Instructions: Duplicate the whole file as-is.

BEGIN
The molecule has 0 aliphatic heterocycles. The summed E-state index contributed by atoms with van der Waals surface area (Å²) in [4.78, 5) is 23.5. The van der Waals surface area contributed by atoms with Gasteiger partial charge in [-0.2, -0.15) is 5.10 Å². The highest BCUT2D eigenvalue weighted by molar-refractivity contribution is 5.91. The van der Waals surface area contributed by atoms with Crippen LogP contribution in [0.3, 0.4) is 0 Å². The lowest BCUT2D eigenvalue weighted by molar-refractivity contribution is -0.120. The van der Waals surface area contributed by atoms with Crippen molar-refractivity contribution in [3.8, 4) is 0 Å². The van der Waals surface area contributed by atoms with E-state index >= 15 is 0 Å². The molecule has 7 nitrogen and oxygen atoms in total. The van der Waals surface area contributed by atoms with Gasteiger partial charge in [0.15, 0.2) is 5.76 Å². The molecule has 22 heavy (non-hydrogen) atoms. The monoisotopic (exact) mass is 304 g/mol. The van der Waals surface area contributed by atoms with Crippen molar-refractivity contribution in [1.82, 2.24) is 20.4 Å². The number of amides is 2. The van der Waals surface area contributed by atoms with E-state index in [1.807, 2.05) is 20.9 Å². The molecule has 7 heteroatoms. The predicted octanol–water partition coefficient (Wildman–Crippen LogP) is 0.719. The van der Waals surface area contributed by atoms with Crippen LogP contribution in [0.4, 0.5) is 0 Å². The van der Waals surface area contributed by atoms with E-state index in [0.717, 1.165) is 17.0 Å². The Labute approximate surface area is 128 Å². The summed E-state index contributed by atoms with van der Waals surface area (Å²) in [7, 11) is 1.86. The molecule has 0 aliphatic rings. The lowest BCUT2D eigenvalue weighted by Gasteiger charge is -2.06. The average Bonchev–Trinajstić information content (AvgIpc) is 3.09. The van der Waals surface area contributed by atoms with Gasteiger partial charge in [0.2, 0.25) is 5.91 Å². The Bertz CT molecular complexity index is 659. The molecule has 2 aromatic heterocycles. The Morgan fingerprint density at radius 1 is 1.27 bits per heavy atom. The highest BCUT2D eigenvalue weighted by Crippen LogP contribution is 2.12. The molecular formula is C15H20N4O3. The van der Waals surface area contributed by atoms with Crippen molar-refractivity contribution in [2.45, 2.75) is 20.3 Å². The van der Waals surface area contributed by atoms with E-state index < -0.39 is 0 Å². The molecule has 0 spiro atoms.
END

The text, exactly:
The molecule has 0 aliphatic heterocycles. The summed E-state index contributed by atoms with van der Waals surface area (Å²) in [4.78, 5) is 23.5. The van der Waals surface area contributed by atoms with Gasteiger partial charge in [-0.2, -0.15) is 5.10 Å². The highest BCUT2D eigenvalue weighted by molar-refractivity contribution is 5.91. The van der Waals surface area contributed by atoms with Crippen LogP contribution in [0.3, 0.4) is 0 Å². The lowest BCUT2D eigenvalue weighted by molar-refractivity contribution is -0.120. The van der Waals surface area contributed by atoms with Crippen molar-refractivity contribution in [3.8, 4) is 0 Å². The van der Waals surface area contributed by atoms with E-state index >= 15 is 0 Å². The molecule has 7 nitrogen and oxygen atoms in total. The van der Waals surface area contributed by atoms with Gasteiger partial charge in [0.15, 0.2) is 5.76 Å². The molecule has 22 heavy (non-hydrogen) atoms. The monoisotopic (exact) mass is 304 g/mol. The van der Waals surface area contributed by atoms with Crippen molar-refractivity contribution in [1.82, 2.24) is 20.4 Å². The number of amides is 2. The van der Waals surface area contributed by atoms with E-state index in [1.807, 2.05) is 20.9 Å². The molecule has 7 heteroatoms. The predicted octanol–water partition coefficient (Wildman–Crippen LogP) is 0.719. The van der Waals surface area contributed by atoms with Crippen LogP contribution in [0.4, 0.5) is 0 Å². The van der Waals surface area contributed by atoms with E-state index in [0.717, 1.165) is 17.0 Å². The Labute approximate surface area is 128 Å². The summed E-state index contributed by atoms with van der Waals surface area (Å²) in [7, 11) is 1.86. The molecule has 0 aliphatic rings. The lowest BCUT2D eigenvalue weighted by Gasteiger charge is -2.06. The average Bonchev–Trinajstić information content (AvgIpc) is 3.09. The van der Waals surface area contributed by atoms with Gasteiger partial charge in [0.2, 0.25) is 5.91 Å². The Bertz CT molecular complexity index is 659. The molecule has 2 aromatic heterocycles. The Morgan fingerprint density at radius 1 is 1.27 bits per heavy atom. The highest BCUT2D eigenvalue weighted by Crippen LogP contribution is 2.12. The molecular formula is C15H20N4O3. The van der Waals surface area contributed by atoms with Crippen molar-refractivity contribution in [2.45, 2.75) is 20.3 Å². The van der Waals surface area contributed by atoms with E-state index < -0.39 is 0 Å². The molecule has 0 spiro atoms.